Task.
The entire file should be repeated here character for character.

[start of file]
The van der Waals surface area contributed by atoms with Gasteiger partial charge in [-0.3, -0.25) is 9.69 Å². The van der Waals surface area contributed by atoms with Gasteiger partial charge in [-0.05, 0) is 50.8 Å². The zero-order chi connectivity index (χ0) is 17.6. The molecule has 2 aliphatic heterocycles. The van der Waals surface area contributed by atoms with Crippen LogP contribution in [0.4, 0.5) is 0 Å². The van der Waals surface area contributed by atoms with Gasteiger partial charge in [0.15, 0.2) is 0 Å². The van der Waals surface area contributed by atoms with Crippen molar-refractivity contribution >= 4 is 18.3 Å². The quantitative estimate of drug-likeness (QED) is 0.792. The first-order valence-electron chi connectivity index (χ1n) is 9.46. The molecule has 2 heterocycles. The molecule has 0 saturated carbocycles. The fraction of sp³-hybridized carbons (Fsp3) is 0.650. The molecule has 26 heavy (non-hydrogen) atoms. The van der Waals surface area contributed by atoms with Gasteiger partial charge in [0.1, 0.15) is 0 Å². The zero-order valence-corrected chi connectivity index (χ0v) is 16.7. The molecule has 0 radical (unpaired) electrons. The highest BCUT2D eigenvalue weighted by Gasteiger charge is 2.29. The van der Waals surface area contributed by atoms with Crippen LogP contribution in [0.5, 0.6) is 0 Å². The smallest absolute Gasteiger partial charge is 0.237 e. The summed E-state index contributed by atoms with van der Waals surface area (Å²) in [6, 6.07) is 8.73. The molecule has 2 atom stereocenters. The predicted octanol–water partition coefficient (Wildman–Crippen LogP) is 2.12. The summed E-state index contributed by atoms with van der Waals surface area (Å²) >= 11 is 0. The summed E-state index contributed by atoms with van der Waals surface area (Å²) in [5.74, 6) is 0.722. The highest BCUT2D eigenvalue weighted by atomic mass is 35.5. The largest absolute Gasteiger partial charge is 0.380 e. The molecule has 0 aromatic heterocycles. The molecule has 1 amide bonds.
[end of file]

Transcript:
The van der Waals surface area contributed by atoms with Gasteiger partial charge in [-0.3, -0.25) is 9.69 Å². The van der Waals surface area contributed by atoms with Gasteiger partial charge in [-0.05, 0) is 50.8 Å². The zero-order chi connectivity index (χ0) is 17.6. The molecule has 2 aliphatic heterocycles. The van der Waals surface area contributed by atoms with Crippen LogP contribution in [0.4, 0.5) is 0 Å². The van der Waals surface area contributed by atoms with Gasteiger partial charge in [0.15, 0.2) is 0 Å². The van der Waals surface area contributed by atoms with Crippen molar-refractivity contribution >= 4 is 18.3 Å². The quantitative estimate of drug-likeness (QED) is 0.792. The first-order valence-electron chi connectivity index (χ1n) is 9.46. The molecule has 2 heterocycles. The molecule has 0 saturated carbocycles. The fraction of sp³-hybridized carbons (Fsp3) is 0.650. The molecule has 26 heavy (non-hydrogen) atoms. The van der Waals surface area contributed by atoms with Gasteiger partial charge in [0.1, 0.15) is 0 Å². The zero-order valence-corrected chi connectivity index (χ0v) is 16.7. The molecule has 0 radical (unpaired) electrons. The highest BCUT2D eigenvalue weighted by Gasteiger charge is 2.29. The van der Waals surface area contributed by atoms with Crippen LogP contribution in [0.5, 0.6) is 0 Å². The smallest absolute Gasteiger partial charge is 0.237 e. The summed E-state index contributed by atoms with van der Waals surface area (Å²) in [6, 6.07) is 8.73. The molecule has 2 atom stereocenters. The predicted octanol–water partition coefficient (Wildman–Crippen LogP) is 2.12. The summed E-state index contributed by atoms with van der Waals surface area (Å²) >= 11 is 0. The summed E-state index contributed by atoms with van der Waals surface area (Å²) in [5.74, 6) is 0.722. The highest BCUT2D eigenvalue weighted by atomic mass is 35.5. The largest absolute Gasteiger partial charge is 0.380 e. The molecule has 0 aromatic heterocycles. The molecule has 1 amide bonds.